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How to calculate your car loan payments

The right car loan for you will have payments that works with your budget. Learn how to calculate car loan payments and how to find the best loan for you.

Updated April 1, 2022
6 min. read

Thinking about buying a new car? It’s an exciting process, but it also comes with important decisions, like whether to buy a new or used vehicle, what make and model to get and whether you should splurge on that sunroof. But the most important question of all is how you’re going to pay for your new car.

Buying a car is a major purchase. According to the CBC, the average cost of a new car is just over $33,000 — not exactly pocket change. And many car buyers don’t have that much cash on hand, which makes a car loan a great financing option.

But before you sign on the dotted line, you’ll want to figure out the cost of your car loan payments. The terms of your loan, like your down payment, interest, and payment schedule, will have a big impact on how much your regular car payments will be.

Ready to get started? First, you’ll need to know a few common car loan terms and definitions so you can plug them into our car loan payment calculator. Here’s everything you need to know to calculate your car loan payments:

The price of your new car

This is the total price you’ll pay for your new car, with any extra fees included. Keep in mind that this might be different from the original advertised price or the manufacturer’s suggested retail price (MSRP).

This number is especially important because it’s the starting point that will help determine how big your car loan will be. The lower you can get the price, whether through negotiations or a larger down payment, the lower your loan will be and the more you’ll save on interest.

Your down payment

Your car down payment is the amount you pay upfront for your new vehicle. You typically pay this directly to the dealer, and it comes from your own savings. Many car dealers have a minimum down payment that you must meet, but it’s smart to pay more if you can. That’s because the larger your down payment, the less you’ll have to borrow and the lower your car loan payments will be. A large down payment can even help you get a lower interest rate by showing your lender that you’re financially responsible.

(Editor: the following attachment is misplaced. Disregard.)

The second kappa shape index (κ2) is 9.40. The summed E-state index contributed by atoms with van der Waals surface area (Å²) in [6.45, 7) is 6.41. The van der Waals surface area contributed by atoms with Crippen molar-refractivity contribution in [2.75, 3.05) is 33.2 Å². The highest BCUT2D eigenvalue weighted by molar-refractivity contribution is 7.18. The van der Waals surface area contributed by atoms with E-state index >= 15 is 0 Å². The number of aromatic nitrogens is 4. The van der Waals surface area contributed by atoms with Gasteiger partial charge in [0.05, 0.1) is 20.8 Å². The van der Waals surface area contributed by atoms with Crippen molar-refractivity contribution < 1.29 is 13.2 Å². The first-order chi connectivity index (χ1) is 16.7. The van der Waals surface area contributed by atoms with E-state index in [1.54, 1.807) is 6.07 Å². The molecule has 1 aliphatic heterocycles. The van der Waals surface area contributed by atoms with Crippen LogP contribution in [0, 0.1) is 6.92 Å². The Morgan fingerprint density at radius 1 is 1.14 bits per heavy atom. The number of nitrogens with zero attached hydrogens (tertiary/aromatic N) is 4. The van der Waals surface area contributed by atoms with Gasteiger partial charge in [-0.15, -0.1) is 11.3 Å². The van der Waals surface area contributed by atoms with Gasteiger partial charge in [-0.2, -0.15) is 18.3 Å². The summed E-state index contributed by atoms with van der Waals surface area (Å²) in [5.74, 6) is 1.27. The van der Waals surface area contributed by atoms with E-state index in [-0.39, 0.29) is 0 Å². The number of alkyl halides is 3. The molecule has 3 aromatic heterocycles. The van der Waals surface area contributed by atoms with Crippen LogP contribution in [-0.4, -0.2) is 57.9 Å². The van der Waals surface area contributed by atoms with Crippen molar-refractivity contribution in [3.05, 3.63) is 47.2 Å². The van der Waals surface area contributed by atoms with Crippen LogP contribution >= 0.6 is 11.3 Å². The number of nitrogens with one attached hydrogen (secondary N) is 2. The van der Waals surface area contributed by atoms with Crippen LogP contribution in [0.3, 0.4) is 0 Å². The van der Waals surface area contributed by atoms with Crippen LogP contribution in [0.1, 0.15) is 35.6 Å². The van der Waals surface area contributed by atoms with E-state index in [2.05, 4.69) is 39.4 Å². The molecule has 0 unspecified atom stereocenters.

The trade-in value of your old car

If you already have a car, the value of your old vehicle can help offset some of the cost of your new one. For instance, your dealer might offer a discount if you trade in your old car to them. The value of your previous car will depend on a variety of factors, including:

  • the make of your car

  • the model

  • your mileage

Check with the Black Book Trade-in Estimator to make sure you’re getting a fair price. When calculating your car loan, you’ll want to deduct the market value of your current car from the total loan amount you need.

Vehicle sales tax

The sales tax on your new car will depend on the province where you buy it. If you buy a new car, you generally pay either 5% of the federal goods and services tax (GST) plus your provincial sales tax. Or, if your province has the harmonized sales tax, you pay the applicable HST rate.

The rules for sales tax on used cars are different and vary by province.

If you buy your car from a dealership, they’ll apply the GST/HST tax. If you purchase it directly from a person, the GST/HST generally doesn’t apply, but you may have to pay the provincial motor vehicle tax when you register your new car.


“The terms of your loan, will have a big impact on how much your regular car payments will be.”